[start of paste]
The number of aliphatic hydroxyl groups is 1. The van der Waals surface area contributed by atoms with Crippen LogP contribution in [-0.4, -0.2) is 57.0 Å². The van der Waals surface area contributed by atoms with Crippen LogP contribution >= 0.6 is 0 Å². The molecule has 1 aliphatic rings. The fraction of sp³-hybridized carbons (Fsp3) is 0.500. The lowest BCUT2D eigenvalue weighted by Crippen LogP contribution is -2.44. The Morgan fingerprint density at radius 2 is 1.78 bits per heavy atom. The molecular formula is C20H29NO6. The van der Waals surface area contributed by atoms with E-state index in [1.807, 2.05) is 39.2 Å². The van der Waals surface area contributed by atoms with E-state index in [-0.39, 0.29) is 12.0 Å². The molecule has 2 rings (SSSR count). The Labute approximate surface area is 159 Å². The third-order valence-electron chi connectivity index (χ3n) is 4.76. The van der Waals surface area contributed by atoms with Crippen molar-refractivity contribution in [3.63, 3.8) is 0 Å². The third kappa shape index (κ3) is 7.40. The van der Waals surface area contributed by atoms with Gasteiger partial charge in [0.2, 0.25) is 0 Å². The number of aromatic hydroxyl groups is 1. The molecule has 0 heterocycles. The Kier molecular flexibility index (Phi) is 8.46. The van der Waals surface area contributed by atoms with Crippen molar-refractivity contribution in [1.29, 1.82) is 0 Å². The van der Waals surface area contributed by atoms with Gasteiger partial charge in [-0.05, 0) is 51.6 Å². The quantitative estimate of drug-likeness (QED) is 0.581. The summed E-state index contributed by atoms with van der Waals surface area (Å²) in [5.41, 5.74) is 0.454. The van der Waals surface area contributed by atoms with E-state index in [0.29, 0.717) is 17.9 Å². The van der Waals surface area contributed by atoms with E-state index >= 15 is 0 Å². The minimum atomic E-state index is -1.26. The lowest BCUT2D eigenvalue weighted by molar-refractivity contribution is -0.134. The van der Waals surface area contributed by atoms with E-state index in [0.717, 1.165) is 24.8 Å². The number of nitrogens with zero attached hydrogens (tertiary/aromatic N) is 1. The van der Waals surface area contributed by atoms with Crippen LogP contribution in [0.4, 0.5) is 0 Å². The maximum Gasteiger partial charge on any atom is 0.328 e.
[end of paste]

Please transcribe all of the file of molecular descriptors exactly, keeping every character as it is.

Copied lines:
The number of aliphatic hydroxyl groups is 1. The van der Waals surface area contributed by atoms with Crippen LogP contribution in [-0.4, -0.2) is 57.0 Å². The van der Waals surface area contributed by atoms with Crippen LogP contribution >= 0.6 is 0 Å². The molecule has 1 aliphatic rings. The fraction of sp³-hybridized carbons (Fsp3) is 0.500. The lowest BCUT2D eigenvalue weighted by Crippen LogP contribution is -2.44. The Morgan fingerprint density at radius 2 is 1.78 bits per heavy atom. The molecular formula is C20H29NO6. The van der Waals surface area contributed by atoms with E-state index in [1.807, 2.05) is 39.2 Å². The van der Waals surface area contributed by atoms with E-state index in [-0.39, 0.29) is 12.0 Å². The molecule has 2 rings (SSSR count). The Labute approximate surface area is 159 Å². The third-order valence-electron chi connectivity index (χ3n) is 4.76. The van der Waals surface area contributed by atoms with Crippen molar-refractivity contribution in [3.63, 3.8) is 0 Å². The third kappa shape index (κ3) is 7.40. The van der Waals surface area contributed by atoms with Gasteiger partial charge in [0.2, 0.25) is 0 Å². The number of aromatic hydroxyl groups is 1. The molecule has 0 heterocycles. The Kier molecular flexibility index (Phi) is 8.46. The van der Waals surface area contributed by atoms with Crippen molar-refractivity contribution in [1.29, 1.82) is 0 Å². The van der Waals surface area contributed by atoms with Gasteiger partial charge in [-0.05, 0) is 51.6 Å². The quantitative estimate of drug-likeness (QED) is 0.581. The summed E-state index contributed by atoms with van der Waals surface area (Å²) in [5.41, 5.74) is 0.454. The van der Waals surface area contributed by atoms with E-state index in [0.29, 0.717) is 17.9 Å². The van der Waals surface area contributed by atoms with E-state index >= 15 is 0 Å². The minimum atomic E-state index is -1.26. The lowest BCUT2D eigenvalue weighted by molar-refractivity contribution is -0.134. The van der Waals surface area contributed by atoms with E-state index in [0.717, 1.165) is 24.8 Å². The number of nitrogens with zero attached hydrogens (tertiary/aromatic N) is 1. The van der Waals surface area contributed by atoms with Crippen LogP contribution in [0.4, 0.5) is 0 Å². The maximum Gasteiger partial charge on any atom is 0.328 e.